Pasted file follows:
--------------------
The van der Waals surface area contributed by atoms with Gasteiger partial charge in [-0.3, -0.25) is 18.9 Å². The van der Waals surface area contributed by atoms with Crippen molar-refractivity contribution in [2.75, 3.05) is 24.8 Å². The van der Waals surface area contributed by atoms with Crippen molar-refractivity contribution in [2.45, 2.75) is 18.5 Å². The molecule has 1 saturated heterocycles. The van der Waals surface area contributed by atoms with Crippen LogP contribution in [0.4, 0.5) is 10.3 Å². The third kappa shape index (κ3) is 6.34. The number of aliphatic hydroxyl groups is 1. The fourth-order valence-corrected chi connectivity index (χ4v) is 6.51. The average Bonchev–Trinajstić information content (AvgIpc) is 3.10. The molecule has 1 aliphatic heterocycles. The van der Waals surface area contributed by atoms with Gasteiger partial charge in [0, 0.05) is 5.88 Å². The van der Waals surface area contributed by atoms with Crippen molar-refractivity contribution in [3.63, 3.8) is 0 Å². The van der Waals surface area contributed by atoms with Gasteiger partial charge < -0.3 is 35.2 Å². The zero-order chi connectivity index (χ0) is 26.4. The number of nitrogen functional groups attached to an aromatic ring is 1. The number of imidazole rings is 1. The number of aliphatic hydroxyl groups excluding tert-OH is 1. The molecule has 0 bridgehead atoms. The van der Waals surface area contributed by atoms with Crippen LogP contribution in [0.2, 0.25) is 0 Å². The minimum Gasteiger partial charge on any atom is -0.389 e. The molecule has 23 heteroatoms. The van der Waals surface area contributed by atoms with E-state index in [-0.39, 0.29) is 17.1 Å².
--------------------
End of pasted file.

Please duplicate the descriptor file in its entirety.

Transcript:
The van der Waals surface area contributed by atoms with Gasteiger partial charge in [-0.3, -0.25) is 18.9 Å². The van der Waals surface area contributed by atoms with Crippen molar-refractivity contribution in [2.75, 3.05) is 24.8 Å². The van der Waals surface area contributed by atoms with Crippen molar-refractivity contribution in [2.45, 2.75) is 18.5 Å². The molecule has 1 saturated heterocycles. The van der Waals surface area contributed by atoms with Crippen LogP contribution in [0.4, 0.5) is 10.3 Å². The third kappa shape index (κ3) is 6.34. The number of aliphatic hydroxyl groups is 1. The fourth-order valence-corrected chi connectivity index (χ4v) is 6.51. The average Bonchev–Trinajstić information content (AvgIpc) is 3.10. The molecule has 1 aliphatic heterocycles. The van der Waals surface area contributed by atoms with Gasteiger partial charge in [0, 0.05) is 5.88 Å². The van der Waals surface area contributed by atoms with Crippen molar-refractivity contribution in [3.63, 3.8) is 0 Å². The van der Waals surface area contributed by atoms with Gasteiger partial charge < -0.3 is 35.2 Å². The zero-order chi connectivity index (χ0) is 26.4. The number of nitrogen functional groups attached to an aromatic ring is 1. The number of imidazole rings is 1. The number of aliphatic hydroxyl groups excluding tert-OH is 1. The molecule has 0 bridgehead atoms. The van der Waals surface area contributed by atoms with Crippen LogP contribution in [0.2, 0.25) is 0 Å². The minimum Gasteiger partial charge on any atom is -0.389 e. The molecule has 23 heteroatoms. The van der Waals surface area contributed by atoms with E-state index in [-0.39, 0.29) is 17.1 Å².